The 5 best eBook creation tools for GNU/Linux

E-books are fast becoming the most popular publication medium for books. More people than ever are buying their books in digital form, and electronic books open an invaluable opportunity for self-published publishers and authors alike. Ebooks are even a popular tool for inbound marketing and lead generation.

If you want to create your own eBook on Linux, you have some excellent options, and they are all free and open source.

These programs are not in any particular order. All are great, and you must choose the one that best suits your use case and style.

1. Scribus

Scribus is a full-featured desktop publishing program. Includes options to create custom designs for print and digital media.

It provides a simple but powerful drag-and-drop interface that allows you to create professional designs using text and graphics.

You can adapt your designs to your publication medium and page size. Of course, you can also create multi-page layouts in Scribus.

2. Calibre

Calibre deals with electronic books, but in a very different way. It is an electronic book management platform. Calibre does not focus solely on the creation of electronic books. It also has the tools to read, download and manage a complete collection.

Calibre is your library. You can download books and magazines directly through Calibre and manage them through it. It provides tools to organize and even back up all your downloaded books and magazines.

Calibre is also an electronic book reader. It has all the capabilities you would expect from a traditional electronic reader, such as a Kindle.

This article is about authorship, and Calibre is also fully capable of it. Calibre allows you to do everything from minor editions to create your own book from scratch.

3. LibreOffice with Writer2ePub

If you use the Linux operating system for some time, you are probably familiar with LibreOffice Writer. It has been the standard for writing documents in Linux for years.

LibreOffice Writer is an excellent open source alternative for Microsoft Word, and is available for all major operating systems. Writer has all the features you would expect from a top-notch word processor, and can easily handle very large documents.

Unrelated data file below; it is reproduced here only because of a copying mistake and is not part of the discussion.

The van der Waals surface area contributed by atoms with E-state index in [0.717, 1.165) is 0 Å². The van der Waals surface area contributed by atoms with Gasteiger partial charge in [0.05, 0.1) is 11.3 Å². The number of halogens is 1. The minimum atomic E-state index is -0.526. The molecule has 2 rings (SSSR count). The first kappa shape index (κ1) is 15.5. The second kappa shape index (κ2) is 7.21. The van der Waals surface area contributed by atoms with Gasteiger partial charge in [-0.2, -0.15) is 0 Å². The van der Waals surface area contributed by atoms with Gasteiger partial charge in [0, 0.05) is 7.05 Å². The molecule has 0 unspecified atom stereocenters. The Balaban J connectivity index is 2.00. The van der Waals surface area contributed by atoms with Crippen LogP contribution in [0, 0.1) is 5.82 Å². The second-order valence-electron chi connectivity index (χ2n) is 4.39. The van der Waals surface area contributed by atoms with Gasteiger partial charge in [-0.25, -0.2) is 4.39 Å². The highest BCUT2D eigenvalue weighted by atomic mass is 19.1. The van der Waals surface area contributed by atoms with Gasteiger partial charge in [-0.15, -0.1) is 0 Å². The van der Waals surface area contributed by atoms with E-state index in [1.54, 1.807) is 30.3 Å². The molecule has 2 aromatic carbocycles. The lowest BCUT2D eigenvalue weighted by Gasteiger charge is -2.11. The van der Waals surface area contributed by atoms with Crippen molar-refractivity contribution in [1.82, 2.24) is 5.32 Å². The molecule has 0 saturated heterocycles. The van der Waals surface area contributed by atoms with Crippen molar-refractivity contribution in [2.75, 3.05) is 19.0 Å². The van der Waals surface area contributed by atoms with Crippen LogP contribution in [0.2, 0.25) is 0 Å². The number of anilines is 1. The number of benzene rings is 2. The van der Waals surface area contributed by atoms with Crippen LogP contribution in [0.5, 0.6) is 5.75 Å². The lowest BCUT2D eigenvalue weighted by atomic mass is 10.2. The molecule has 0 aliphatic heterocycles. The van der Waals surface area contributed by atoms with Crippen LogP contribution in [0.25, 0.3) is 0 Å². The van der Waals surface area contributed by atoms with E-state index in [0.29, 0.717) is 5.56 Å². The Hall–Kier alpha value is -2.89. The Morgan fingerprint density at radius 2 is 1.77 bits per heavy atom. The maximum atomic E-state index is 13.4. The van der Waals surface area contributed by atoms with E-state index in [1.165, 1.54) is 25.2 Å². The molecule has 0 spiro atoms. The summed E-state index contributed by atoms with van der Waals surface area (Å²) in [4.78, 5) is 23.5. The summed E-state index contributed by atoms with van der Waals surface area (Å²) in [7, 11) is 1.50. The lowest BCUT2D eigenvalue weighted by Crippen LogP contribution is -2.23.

While LibreOffice Writer can not export to .epub or any e-book format other than PDF, it has an available extension that can do so.

Writer2ePub allows Writer to export in .epub format to create ebooks. It does not change the way this word processor works or makes designs easier, but it makes Writer a solid choice for creating ebooks that are mostly text.

4. Sigil

Sigil is exclusively oriented to the creation of electronic books. It allows you to use it as a word processor or as an HTML editor. It also has a powerful WYSIWYG editor that allows to omit the writing of any HTML and to handle the design in a graphic way.

Even with WYSIWYG, Sigil is a tool for users who are not afraid of getting their hands dirty and manually controlling the design of their book. If you have some knowledge of HTML and CSS and want detailed control over your designs, Sigil is a great option.

5. Pandoc

Pandoc is something completely different. It is not an editor, and it is not an author tool. Certainly you do not write in Pandoc either.

What is it? Pandoc is a command line utility that allows you to convert documents between virtually any format. You can write your eBook in HTML or even LaTeX and easily convert it into several formats, including .epub. Pandoc also allows you to include CSS styles.

Pandoc is the ultimate power tool to get total control of your project.

Conclusions


Any of these tools can handle your e-book projects. Each one is completely capable. The main difference between all these authoring tools is their style. Some, like Scribus, are more graphic in nature. At the opposite end of the spectrum you will find Pandoc, with no interface at all. Which do you prefer to work with?

You should also keep in mind the type of book you are writing. LaTeX is almost mandatory for some topics. That would point you in the direction of Pandoc. Maybe you’re just writing a novel with just text. LibreOffice could be the simplest solution for you. If all else fails, experiment. I’m sure you’ll love trying one of these incredible publishing tools.

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